FIGURE 1 Effect of triple therapy or triple therapy with Curcumin treatment on gastric mucosa of malondialdehyde (MDA) (µmol/L, figure A) or Glutathione peroxidase (GPx) (U/g HGB, figure B), TCA level (U/g HGB, figure C) and DNA oxidative damege (µmol/L, figure D) in patients with chronic gastritis associated with H. pylori. (*P<0.05) level at end of study compared with at beginning of study in triple therapy group. (**P<0.05) GPx level at end of study compared with beginning of study in triple therapy with Curcumin group (***P<0.05) level at end level in triple therapy with Curcumin group compared with triple therapy group. 

Effect of Curcumin on gastric mucosal according to endoscopic and histological assessment

The effects of triple therapy + curcumin on active inflammation of gastric mucosa based on the histological assessment was shown by Figure 2A and the study showed that combination therapy of triple therapy + curcumin decreased the active inflammation of gastric mucosa compared to triple therapy regimen significantly (P<0.05). The mean inflammation activity of gastric mucosa, at the end of study compared to baseline figure, was also decreased in triple therapy + curcumin group significantly (P<0.05). A similar finding was revealed for the chronic inflammation of gastric mucosa index.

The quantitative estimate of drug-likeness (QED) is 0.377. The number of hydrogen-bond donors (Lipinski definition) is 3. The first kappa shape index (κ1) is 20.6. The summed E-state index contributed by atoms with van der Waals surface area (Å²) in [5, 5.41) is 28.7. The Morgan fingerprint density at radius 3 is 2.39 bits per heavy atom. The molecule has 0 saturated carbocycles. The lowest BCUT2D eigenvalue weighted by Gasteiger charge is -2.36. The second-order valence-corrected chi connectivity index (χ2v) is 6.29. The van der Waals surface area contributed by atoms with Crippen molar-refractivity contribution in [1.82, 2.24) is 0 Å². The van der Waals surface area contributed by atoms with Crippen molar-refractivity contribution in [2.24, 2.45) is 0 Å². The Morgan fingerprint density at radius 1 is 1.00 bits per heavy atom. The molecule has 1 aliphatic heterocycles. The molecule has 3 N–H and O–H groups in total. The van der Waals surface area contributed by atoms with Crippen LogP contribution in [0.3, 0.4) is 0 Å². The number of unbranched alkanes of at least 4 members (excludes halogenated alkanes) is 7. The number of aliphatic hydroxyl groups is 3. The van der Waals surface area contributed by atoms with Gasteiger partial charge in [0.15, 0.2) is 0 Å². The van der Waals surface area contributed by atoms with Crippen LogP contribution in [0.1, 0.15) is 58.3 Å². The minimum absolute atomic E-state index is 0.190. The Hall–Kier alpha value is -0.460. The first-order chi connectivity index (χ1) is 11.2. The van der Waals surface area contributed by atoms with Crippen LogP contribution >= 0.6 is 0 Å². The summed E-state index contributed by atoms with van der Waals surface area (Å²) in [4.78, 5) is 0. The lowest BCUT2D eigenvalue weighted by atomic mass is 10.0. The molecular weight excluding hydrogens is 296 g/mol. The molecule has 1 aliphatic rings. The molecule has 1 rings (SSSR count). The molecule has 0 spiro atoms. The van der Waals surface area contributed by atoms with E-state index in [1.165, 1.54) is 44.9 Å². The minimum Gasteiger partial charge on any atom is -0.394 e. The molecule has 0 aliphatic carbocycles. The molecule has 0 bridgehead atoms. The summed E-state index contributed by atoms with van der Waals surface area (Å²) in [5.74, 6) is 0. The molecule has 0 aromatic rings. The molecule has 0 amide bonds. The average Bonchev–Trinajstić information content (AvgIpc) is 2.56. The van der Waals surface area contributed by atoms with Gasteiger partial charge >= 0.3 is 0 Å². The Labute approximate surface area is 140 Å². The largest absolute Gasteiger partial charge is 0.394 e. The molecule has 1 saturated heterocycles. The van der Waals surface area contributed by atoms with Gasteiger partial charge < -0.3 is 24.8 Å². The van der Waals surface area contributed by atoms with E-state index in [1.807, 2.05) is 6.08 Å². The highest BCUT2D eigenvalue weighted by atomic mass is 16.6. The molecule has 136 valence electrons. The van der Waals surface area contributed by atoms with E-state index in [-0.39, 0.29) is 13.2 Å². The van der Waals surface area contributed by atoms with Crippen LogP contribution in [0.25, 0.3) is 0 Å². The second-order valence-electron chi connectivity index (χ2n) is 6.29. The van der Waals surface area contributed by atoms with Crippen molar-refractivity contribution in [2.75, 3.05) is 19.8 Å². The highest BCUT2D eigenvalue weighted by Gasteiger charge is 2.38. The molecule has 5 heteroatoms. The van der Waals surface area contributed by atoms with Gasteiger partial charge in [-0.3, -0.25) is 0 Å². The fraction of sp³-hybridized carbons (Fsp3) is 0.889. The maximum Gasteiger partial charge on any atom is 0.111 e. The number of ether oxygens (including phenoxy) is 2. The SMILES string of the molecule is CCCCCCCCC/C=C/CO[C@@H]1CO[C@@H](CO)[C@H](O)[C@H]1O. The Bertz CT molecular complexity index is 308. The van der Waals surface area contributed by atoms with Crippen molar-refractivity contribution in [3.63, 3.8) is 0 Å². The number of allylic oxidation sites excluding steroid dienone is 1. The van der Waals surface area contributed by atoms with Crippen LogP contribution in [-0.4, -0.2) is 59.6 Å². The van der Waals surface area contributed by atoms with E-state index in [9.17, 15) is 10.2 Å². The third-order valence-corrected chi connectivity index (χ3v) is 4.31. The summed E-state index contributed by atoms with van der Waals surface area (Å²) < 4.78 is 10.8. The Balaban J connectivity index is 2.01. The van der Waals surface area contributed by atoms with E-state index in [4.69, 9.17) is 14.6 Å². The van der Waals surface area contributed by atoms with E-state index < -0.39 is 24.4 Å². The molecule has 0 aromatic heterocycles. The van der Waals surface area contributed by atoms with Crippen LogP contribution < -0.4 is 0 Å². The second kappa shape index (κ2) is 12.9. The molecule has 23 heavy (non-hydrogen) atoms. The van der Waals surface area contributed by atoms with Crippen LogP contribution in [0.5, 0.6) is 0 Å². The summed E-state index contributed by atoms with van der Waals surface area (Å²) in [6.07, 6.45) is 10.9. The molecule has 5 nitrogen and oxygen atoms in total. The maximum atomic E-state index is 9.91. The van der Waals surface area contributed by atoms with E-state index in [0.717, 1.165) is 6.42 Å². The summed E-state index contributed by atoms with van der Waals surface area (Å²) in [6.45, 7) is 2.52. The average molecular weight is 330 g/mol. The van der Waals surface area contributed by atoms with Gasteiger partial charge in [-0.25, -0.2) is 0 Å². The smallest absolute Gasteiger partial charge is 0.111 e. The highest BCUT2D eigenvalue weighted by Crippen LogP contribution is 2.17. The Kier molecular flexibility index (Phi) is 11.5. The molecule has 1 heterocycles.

The mean ±SD of chronic inflammation score according to endoscopic findings was shown by Figure 2B. The inflammation score for patients treated with triple therapy was reduced at the end of the study (2.3±0.30) compared to the baseline (2.5±0.44), but this reduction was not significant (P>0.05). For the combination treatment of triple therapy plus Curcumin, the mean ±SD of chronic inflammation score was significantly decreased at the end of the study (2.1±0.27) compared to the baseline (2.7±0.22) (P<0.05). The results of the study showed that the chronic inflammation score was significantly reduced in patients treated by the combination of triple therapy plus Curcumin compared to the triple therapy alone (P<0.05). Based on the findings of endoscopic evaluation of gastric mucosa, the triple therapy regimen could decrease the mean ±SD of gastric endoscopic marker, at the end of study (2.3±0.3) compared to the start of study (2.5±0.4) but insignificantly (P>0.05). While, the triple therapy + curcumin regimen could decrease either the gastric endoscopic marker at the end of study (2.1±0.27) compared to the start of study (2.7±0.22) significantly (P<0.05) or compared to the triple therapy regimen alone (P<0.05).

The eradication rate of H. pylori infection at the end of study was compared between treatment and control groups by Figure 2D. As the figure shows, the eradication rate by the triple therapy + curcumin regimen (86.4%) was significantly higher than the triple therapy regimen alone (74.5%) (P<0.05).

FIGURE 2 Effect of triple therapy or triple therapy + Curcumin treatment on activity inflammation (figure A) or chronic Inflammation score (figure B) of gastric mucosal, endoscopy score (figure C) and eradication rate (figure D) of H. pylori infection in patients with chronic gastritis associated with H. pylori. *P<0.05 in end of study compared with initial of study in triple therapy group. **P<0.05 end level compared with initial of study in triple therapy + Curcumin group. ***P<0.05 end of study in triple therapy + Curcumin group compared with end of study in triple therapy group.